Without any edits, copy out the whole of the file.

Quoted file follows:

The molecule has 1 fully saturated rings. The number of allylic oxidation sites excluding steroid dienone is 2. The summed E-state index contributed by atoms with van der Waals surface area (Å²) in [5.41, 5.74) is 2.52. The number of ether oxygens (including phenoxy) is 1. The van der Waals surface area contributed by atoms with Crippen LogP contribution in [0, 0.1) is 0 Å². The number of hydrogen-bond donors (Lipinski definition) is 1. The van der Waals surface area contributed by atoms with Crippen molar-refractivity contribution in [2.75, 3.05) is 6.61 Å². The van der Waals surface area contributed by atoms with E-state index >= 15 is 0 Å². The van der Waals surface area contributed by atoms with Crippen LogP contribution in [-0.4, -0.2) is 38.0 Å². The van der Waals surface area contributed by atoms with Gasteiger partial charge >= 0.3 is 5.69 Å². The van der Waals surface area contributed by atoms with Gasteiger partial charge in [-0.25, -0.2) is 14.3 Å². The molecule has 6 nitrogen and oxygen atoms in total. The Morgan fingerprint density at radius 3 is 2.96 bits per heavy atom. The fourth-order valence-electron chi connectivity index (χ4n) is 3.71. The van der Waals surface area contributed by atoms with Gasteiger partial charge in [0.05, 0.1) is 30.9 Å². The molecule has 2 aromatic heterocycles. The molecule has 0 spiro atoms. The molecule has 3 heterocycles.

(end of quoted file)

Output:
The molecule has 1 fully saturated rings. The number of allylic oxidation sites excluding steroid dienone is 2. The summed E-state index contributed by atoms with van der Waals surface area (Å²) in [5.41, 5.74) is 2.52. The number of ether oxygens (including phenoxy) is 1. The van der Waals surface area contributed by atoms with Crippen LogP contribution in [0, 0.1) is 0 Å². The number of hydrogen-bond donors (Lipinski definition) is 1. The van der Waals surface area contributed by atoms with Crippen molar-refractivity contribution in [2.75, 3.05) is 6.61 Å². The van der Waals surface area contributed by atoms with E-state index >= 15 is 0 Å². The van der Waals surface area contributed by atoms with Crippen LogP contribution in [-0.4, -0.2) is 38.0 Å². The van der Waals surface area contributed by atoms with Gasteiger partial charge >= 0.3 is 5.69 Å². The van der Waals surface area contributed by atoms with Gasteiger partial charge in [-0.25, -0.2) is 14.3 Å². The molecule has 6 nitrogen and oxygen atoms in total. The Morgan fingerprint density at radius 3 is 2.96 bits per heavy atom. The fourth-order valence-electron chi connectivity index (χ4n) is 3.71. The van der Waals surface area contributed by atoms with Gasteiger partial charge in [0.05, 0.1) is 30.9 Å². The molecule has 2 aromatic heterocycles. The molecule has 0 spiro atoms. The molecule has 3 heterocycles.